Tuesday June 12, 2012
Sense of fair play is important
Ceritalah by KARIM RASLAN
No sporting victory or political gain is worth sacrificing honour, integrity and common decency. Indeed, fans and voters appreciate and respect those who practise fair play.
SIXTEEN teams. Eight venues. Millions of supporters crowding the stadiums — hundreds of millions more watching via television.
As the games roll on every night, every soccer pundit — paid or unpaid — will be evaluating the respective teams.
Were the Dutch players racially harassed and is that reason enough to suspend a game? Was Leonardo Bonucci’s tackle fair or a foul? Will the Spanish rise to the occasion — just as their nation implodes under an incredible debt burden?
But even as some players take a dive, at least we can rest assured that individual play-acting won’t derail the entire contest.
Everything we’re watching night after night is moderated by a combination of fair refereeing and honest time-keeping. In short: there are rules to the game.
Now, stop a minute and imagine what it would be like if Malaysian politics and its skewered set of rules was suddenly transferred into Euro 2012.
Mmm ... there’d be referees wearing the same colours as the teams they’re supposed to be supervising, players jumping from one side to the other — scoring own goals with relish and half the match shrouded in darkness!
Well, we can’t possibly show you what the opposition are thinking or doing ... for that you can use your imagination!
Obviously there’d be outrage because all form of sports are based on the idea of fair play, of a set of straightforward rules that everyone agrees to abide by, even though there are the inevitable hand-balls or unpunished off-sides that can result in a goal.
For all Real Madrid coach Jose Mourinho’s deliberately provocative antics, there’s an idea that practitioners — footballers to politicians — should behave like gentlemen (or ladies), and that no sporting victory or political gain is worth sacrificing honour, integrity and common decency for.
Indeed, fans and voters appreciate and respect those who still practise it.
The West Ham and England legend Sir Bobby Moore was lionised not only for his defending prowess but also for his mild-mannered and gentlemanly behaviour on and off the pitch.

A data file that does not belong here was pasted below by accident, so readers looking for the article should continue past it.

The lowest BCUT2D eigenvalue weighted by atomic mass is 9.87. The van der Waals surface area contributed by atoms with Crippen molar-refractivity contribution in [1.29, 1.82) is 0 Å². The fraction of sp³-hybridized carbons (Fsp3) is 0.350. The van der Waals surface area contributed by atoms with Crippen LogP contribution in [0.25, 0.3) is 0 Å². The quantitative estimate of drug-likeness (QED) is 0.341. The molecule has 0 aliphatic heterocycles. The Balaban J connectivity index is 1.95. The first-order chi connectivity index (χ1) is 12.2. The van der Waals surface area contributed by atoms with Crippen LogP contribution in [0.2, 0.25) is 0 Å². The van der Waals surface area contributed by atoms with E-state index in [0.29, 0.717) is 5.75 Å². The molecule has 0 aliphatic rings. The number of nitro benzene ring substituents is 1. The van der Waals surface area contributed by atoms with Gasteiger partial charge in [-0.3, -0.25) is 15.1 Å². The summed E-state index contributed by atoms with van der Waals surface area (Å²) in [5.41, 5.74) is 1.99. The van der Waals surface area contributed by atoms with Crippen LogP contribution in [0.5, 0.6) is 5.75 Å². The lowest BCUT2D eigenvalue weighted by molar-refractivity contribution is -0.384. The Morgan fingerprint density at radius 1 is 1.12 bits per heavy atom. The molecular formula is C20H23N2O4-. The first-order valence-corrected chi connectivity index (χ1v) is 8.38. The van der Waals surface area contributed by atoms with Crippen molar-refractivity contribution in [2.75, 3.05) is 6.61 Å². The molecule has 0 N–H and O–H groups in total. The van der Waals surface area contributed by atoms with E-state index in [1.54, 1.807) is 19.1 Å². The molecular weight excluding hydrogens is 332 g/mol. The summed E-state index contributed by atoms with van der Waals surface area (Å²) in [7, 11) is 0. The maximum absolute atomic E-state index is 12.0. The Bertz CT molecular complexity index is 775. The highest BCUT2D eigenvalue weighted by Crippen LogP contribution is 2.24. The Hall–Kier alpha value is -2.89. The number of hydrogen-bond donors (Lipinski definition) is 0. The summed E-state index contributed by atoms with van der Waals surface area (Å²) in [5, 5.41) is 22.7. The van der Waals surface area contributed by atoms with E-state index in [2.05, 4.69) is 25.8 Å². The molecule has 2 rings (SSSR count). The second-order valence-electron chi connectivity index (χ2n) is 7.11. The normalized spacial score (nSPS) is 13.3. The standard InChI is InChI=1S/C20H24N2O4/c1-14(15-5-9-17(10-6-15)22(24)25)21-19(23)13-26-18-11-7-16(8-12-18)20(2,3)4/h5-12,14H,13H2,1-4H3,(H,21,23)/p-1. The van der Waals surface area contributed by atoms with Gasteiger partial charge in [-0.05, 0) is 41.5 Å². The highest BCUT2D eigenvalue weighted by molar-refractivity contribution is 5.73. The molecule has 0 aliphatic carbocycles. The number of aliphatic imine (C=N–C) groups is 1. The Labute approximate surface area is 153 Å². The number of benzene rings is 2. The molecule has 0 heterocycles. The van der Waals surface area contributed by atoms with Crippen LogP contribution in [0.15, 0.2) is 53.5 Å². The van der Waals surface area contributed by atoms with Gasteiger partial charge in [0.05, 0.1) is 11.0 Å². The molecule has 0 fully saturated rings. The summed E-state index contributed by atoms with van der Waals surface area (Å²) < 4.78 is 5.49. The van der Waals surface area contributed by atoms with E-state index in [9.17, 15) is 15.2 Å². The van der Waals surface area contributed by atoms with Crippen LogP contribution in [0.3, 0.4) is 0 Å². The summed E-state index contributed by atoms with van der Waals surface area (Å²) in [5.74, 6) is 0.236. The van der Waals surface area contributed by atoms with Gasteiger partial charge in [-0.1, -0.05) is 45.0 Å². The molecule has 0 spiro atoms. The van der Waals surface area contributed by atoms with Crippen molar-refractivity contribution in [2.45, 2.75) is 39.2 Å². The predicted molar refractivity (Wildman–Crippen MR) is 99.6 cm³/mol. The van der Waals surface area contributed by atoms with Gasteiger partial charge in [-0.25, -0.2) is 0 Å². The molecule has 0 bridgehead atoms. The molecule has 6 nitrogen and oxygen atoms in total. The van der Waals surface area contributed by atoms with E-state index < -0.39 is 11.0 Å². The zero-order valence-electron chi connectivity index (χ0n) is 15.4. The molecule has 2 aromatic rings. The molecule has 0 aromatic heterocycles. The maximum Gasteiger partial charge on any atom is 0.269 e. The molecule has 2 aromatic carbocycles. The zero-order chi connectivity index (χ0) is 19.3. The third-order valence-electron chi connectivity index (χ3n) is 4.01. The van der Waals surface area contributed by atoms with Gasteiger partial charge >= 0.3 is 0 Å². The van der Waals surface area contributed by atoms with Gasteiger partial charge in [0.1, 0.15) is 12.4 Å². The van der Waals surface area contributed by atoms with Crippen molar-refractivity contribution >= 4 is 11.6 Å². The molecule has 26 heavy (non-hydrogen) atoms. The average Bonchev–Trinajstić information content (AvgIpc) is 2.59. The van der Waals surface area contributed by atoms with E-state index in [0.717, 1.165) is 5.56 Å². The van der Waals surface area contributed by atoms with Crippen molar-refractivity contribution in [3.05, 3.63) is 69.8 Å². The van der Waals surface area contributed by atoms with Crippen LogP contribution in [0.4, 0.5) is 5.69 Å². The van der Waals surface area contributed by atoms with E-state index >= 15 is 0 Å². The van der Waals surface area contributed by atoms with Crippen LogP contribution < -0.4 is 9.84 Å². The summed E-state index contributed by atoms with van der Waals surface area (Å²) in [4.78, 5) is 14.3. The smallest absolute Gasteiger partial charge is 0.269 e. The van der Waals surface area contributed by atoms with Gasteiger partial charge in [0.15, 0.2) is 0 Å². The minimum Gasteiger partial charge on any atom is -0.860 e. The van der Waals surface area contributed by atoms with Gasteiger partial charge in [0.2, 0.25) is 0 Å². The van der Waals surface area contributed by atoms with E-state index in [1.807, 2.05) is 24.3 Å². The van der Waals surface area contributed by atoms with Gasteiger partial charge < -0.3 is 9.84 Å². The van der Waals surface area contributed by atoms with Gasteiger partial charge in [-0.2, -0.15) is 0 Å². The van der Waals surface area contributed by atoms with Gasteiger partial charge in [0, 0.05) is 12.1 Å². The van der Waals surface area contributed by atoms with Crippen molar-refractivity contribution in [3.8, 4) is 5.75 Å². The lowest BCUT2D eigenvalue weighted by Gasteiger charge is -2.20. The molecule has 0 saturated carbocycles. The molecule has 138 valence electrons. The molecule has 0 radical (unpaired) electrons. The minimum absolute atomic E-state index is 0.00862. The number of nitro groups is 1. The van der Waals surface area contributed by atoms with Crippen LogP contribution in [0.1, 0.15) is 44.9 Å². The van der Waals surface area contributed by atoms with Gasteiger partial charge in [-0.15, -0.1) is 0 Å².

Indeed, he was described as such by his former rivals like Pele and Franz Beckenbauer — probably the greatest accolade a sportsman could ever win.
Conversely (and at risk of alienating Liverpool fans out there), the controversy surrounding Luis Suarez’s alleged racial abuse of Patrice Eva has undoubtedly tarnished the former’s reputation, his talents notwithstanding.
A sense of fair play is crucial in sports just as it is in life in general.
Sadly, fair play isn’t an ingredient we’d find in abundance in Malaysian politics.
This absence is made worse because the onlookers in the Malaysian political game aren’t just passive observers or fans, because as voters we’re also players and we want our views reflected in the final outcome or result.
This sentiment is reflected in the Merdeka Centre’s findings which indicate that 92% of Malaysians support the cleaning up of the electoral roll before the next general election.
Malaysians like and want fair-play. We approve of individuals who are decent, honest and professional. We find the dirt and muck distasteful and off-putting.
Moreover we loathe all political frogs — those who jump from party to party.
The uneven playing field between our political parties — especially in terms of access to the mainstream media (MSM) — is also a lingering problem despite all the promises of reform.
In the past, Malaysians were afraid of those in power. Now we don’t care. We despise most of them, especially those who tie themselves up in knots as they try to justify their ridiculous policy decisions.
Politicians are regarded as disposable items — like tissue-paper. Calls for respect are ignored unless they are well deserved.
We are no longer here to be intimidated, cowed or lied to. We want a chance to decide our fate in a system that prioritises “fair play”.
We want to hear both sides of the story (as we did with the Khairy Jamaluddin–Rafizi Ramli debate) before we make our minds up. Woe to anyone who would presume to impose on us.
We hate personal attacks and detest the tendency to “overkill”, so much so that victimhood has become a badge of honour. Clamping down on honest dissent just turns away many would-be supporters.
True, it may secure you a victory, but the victory comes at a terrible cost in legitimacy and trust.
One is therefore very heartened to note the recent Cabinet decision to allow political parties to promote their respective manifestos on RTM after the next dissolution of Parliament.
However, such initiatives have to be handled professionally and fairly. Still, it’s a small but important step forward.
If done properly, this will finally give a vast number of Malaysians a chance to judge for themselves whether Barisan Nasional or Pakatan Rakyat (PR) has what it takes to lead the country.
It’s downright foolish to assume that this move will automatically benefit or hurt either Barisan or Pakatan — all politicians deserve, and indeed need, greater scrutiny to make them up their performances.
At the end of the day, we should practise fair play if for no other reason than that as in sports, it will be the game of politics, to say nothing of the people and the country, which will ultimately benefit from it.
Let’s hope that day comes soon. In the meantime, Happy Euro 2012 everyone!